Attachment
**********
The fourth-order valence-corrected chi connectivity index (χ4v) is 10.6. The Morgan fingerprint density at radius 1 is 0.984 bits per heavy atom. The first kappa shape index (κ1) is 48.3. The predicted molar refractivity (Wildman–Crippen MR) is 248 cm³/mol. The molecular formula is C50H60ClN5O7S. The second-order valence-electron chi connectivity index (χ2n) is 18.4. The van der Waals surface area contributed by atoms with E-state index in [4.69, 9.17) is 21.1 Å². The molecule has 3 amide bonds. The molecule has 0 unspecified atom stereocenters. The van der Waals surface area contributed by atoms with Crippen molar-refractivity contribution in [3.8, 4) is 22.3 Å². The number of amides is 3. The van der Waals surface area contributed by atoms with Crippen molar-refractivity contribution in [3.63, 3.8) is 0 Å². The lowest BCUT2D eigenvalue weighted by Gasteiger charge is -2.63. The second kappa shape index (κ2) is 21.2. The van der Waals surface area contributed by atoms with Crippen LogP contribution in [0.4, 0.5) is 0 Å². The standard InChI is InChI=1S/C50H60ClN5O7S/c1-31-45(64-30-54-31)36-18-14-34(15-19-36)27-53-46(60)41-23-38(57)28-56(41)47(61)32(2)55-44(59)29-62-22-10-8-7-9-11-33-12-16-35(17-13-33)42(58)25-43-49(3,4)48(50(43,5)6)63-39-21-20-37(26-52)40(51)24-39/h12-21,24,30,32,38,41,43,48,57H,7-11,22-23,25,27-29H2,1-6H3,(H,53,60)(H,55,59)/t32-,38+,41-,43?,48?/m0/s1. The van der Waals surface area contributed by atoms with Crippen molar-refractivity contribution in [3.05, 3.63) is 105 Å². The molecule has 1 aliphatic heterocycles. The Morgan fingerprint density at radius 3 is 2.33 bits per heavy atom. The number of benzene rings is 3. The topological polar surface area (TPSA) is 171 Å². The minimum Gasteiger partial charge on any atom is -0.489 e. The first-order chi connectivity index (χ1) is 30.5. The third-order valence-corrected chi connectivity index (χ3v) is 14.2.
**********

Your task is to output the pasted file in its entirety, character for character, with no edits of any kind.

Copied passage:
The fourth-order valence-corrected chi connectivity index (χ4v) is 10.6. The Morgan fingerprint density at radius 1 is 0.984 bits per heavy atom. The first kappa shape index (κ1) is 48.3. The predicted molar refractivity (Wildman–Crippen MR) is 248 cm³/mol. The molecular formula is C50H60ClN5O7S. The second-order valence-electron chi connectivity index (χ2n) is 18.4. The van der Waals surface area contributed by atoms with E-state index in [4.69, 9.17) is 21.1 Å². The molecule has 3 amide bonds. The molecule has 0 unspecified atom stereocenters. The van der Waals surface area contributed by atoms with Crippen molar-refractivity contribution in [3.8, 4) is 22.3 Å². The number of amides is 3. The van der Waals surface area contributed by atoms with Crippen molar-refractivity contribution in [3.63, 3.8) is 0 Å². The lowest BCUT2D eigenvalue weighted by Gasteiger charge is -2.63. The second kappa shape index (κ2) is 21.2. The van der Waals surface area contributed by atoms with Crippen LogP contribution in [0.4, 0.5) is 0 Å². The standard InChI is InChI=1S/C50H60ClN5O7S/c1-31-45(64-30-54-31)36-18-14-34(15-19-36)27-53-46(60)41-23-38(57)28-56(41)47(61)32(2)55-44(59)29-62-22-10-8-7-9-11-33-12-16-35(17-13-33)42(58)25-43-49(3,4)48(50(43,5)6)63-39-21-20-37(26-52)40(51)24-39/h12-21,24,30,32,38,41,43,48,57H,7-11,22-23,25,27-29H2,1-6H3,(H,53,60)(H,55,59)/t32-,38+,41-,43?,48?/m0/s1. The van der Waals surface area contributed by atoms with Crippen molar-refractivity contribution in [3.05, 3.63) is 105 Å². The molecule has 1 aliphatic heterocycles. The Morgan fingerprint density at radius 3 is 2.33 bits per heavy atom. The number of benzene rings is 3. The topological polar surface area (TPSA) is 171 Å². The minimum Gasteiger partial charge on any atom is -0.489 e. The first-order chi connectivity index (χ1) is 30.5. The third-order valence-corrected chi connectivity index (χ3v) is 14.2.